The Sister Returns by Joanna Rees
Drama, a dysfunctional family, pursuit across the world – this is a novel full of incident and excitement. Some characters have agendas that are dangerous to others, others pursue their interests in comparative innocence. At the centre of the narrative is the remarkable Vita, a young woman who has experienced so much in England, Paris and now America, but retains her ambitions and resilience. This is the third book in a trilogy, “The Stitch In Time Series”; the first two being “The Runaway Daughter” and “The Hidden Wife”, but as I have only encountered this final novel I can confirm that it is easy to pick up the main strands of the story. This is because each character is introduced well, with some brief accounts of what has happened before in relation to the overall story. It also helps that each character is robust and consistent in their thoughts and actions. This is the case with the major players as well as the minor characters; the way Rees draws and handles each character is admirable, summing up their motivation in a few words. This is a huge achievement in terms of narrative and drama, and I was pleased to have the opportunity to read and review it.
The novel begins in 1929, after Vita has run away from her difficult family who run and own a Mill in Lancashire. She has been a dancer and generally had a good if scandalous time in Paris with her best friend Nancy. Vita’s escape to New York while pregnant with her son Bertie had its moments, but Nancy’s family has welcomed her into their luxurious home and lifestyle. Vita has her ambitions even if lasting love seems to have evaded her; she has taken responsibility for designing Nancy’s wedding dress. The preparations for the wedding dominate the life of most people as Nancy at last seems to be ready to finally settle down with Nate, a suitable man for the wealthy young woman. Unfortunately this is in the weeks leading up to the financial crash, and among those who have invested heavily is Vita, who has been looking to succeed in her ambitions to have her own underwear business.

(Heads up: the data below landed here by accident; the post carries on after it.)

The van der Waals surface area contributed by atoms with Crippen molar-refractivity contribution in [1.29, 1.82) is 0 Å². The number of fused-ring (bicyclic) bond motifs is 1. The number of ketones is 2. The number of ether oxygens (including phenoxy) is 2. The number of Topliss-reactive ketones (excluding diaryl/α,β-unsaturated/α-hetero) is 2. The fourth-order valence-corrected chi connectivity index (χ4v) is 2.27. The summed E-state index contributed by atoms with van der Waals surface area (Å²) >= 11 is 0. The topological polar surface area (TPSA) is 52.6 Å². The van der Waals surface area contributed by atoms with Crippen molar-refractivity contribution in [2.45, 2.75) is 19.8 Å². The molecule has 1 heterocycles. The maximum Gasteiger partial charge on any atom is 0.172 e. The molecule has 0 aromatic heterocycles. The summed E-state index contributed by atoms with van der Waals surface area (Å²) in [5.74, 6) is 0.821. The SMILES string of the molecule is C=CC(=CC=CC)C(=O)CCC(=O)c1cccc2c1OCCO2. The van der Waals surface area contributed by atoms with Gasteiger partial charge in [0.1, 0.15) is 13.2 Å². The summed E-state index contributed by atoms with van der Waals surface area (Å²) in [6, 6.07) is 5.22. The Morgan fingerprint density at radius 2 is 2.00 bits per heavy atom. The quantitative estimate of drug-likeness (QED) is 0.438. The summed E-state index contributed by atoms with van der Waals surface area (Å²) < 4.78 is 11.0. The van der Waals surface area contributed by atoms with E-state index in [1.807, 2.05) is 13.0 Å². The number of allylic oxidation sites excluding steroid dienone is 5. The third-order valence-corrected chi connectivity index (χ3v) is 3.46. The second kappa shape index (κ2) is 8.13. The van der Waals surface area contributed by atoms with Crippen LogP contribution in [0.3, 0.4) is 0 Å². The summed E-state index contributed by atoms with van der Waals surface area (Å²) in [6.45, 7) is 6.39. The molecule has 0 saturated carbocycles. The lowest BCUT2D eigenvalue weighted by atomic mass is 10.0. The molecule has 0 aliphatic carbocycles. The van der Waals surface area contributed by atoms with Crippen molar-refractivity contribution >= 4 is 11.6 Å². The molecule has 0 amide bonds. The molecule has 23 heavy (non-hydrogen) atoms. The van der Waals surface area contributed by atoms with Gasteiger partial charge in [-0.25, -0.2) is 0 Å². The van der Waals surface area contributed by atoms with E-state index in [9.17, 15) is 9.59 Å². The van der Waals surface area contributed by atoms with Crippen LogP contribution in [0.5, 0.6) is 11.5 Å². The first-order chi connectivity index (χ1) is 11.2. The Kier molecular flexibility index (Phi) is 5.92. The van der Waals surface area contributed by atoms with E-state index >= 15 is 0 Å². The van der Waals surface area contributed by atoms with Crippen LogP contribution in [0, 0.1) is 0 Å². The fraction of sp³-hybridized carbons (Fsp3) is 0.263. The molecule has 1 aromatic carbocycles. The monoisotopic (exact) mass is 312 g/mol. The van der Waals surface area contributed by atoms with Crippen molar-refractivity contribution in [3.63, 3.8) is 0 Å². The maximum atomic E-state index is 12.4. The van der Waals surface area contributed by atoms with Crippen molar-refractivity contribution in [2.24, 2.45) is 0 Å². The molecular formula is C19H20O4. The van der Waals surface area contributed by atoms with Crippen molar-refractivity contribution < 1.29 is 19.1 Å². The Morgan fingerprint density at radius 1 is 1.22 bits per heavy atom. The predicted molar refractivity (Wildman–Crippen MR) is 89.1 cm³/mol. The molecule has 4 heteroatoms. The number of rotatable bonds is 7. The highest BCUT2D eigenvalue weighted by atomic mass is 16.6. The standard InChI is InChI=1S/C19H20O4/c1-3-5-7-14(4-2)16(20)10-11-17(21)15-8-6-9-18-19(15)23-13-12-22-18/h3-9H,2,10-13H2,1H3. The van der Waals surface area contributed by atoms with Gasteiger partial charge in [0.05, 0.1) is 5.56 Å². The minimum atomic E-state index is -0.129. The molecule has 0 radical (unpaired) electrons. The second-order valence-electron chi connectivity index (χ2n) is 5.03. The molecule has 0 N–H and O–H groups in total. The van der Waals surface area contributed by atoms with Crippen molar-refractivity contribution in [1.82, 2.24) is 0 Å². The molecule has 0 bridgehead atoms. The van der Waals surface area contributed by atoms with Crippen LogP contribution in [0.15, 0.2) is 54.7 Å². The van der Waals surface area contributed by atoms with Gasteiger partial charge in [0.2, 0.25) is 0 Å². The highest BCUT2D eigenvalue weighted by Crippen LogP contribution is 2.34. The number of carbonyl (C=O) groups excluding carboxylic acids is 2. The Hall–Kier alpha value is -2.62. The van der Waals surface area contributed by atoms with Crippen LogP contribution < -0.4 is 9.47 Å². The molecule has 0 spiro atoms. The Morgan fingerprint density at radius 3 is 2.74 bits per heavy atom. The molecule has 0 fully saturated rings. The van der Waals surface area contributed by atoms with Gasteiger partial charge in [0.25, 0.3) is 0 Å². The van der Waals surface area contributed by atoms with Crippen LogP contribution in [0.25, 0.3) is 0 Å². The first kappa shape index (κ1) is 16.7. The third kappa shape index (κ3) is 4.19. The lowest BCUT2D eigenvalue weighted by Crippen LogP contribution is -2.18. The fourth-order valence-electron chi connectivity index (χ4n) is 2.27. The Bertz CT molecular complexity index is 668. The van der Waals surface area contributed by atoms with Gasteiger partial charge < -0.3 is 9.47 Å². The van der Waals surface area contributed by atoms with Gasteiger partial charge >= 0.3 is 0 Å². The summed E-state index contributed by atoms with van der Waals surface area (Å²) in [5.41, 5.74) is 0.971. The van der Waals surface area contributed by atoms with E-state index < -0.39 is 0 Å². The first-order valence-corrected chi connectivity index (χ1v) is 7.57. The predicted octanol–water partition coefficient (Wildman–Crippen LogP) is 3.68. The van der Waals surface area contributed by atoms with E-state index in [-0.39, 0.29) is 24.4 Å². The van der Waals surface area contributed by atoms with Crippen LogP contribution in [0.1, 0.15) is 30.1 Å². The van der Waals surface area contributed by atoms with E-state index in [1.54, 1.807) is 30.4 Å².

When everything goes wrong, the two young women and Bertie find themselves en route for Los Angeles, specifically for Hollywood. Nancy has ambitions to break into films as an actress, and Vita is keen to support her, especially when she gets a sense of the costumes, the sets and excitement inherent in the new and exciting movie business. Unfortunately people back in Lancashire still remember Vita in her original guise of Anna, and at least two people still feel resentment for her and are determined to take revenge and more. Her brother Clement is determined to get even, and although Edith has stolen much from her sister in law already, she becomes resolved to take action which will damage Vita and others in so many ways.
This is a vivid and big book in so many ways, with memorable characters and situations. It is mainly Vita’s story, but there are many others who are shown as active and resolute in their chosen paths. This is a book which features settings which are well described; New York at the height of its success and Prohibition, the beginnings of the Hollywood and the film industry, and life in Britain which is not immune from world wide events. This represents a lot of research, but there are no overwhelming passages of descriptions which would interrupt the narrative. This is an exciting book which definitely lingers in the mind, and drives onwards with fascinating details. I recommend this book and indeed this series to all those who enjoy big stories.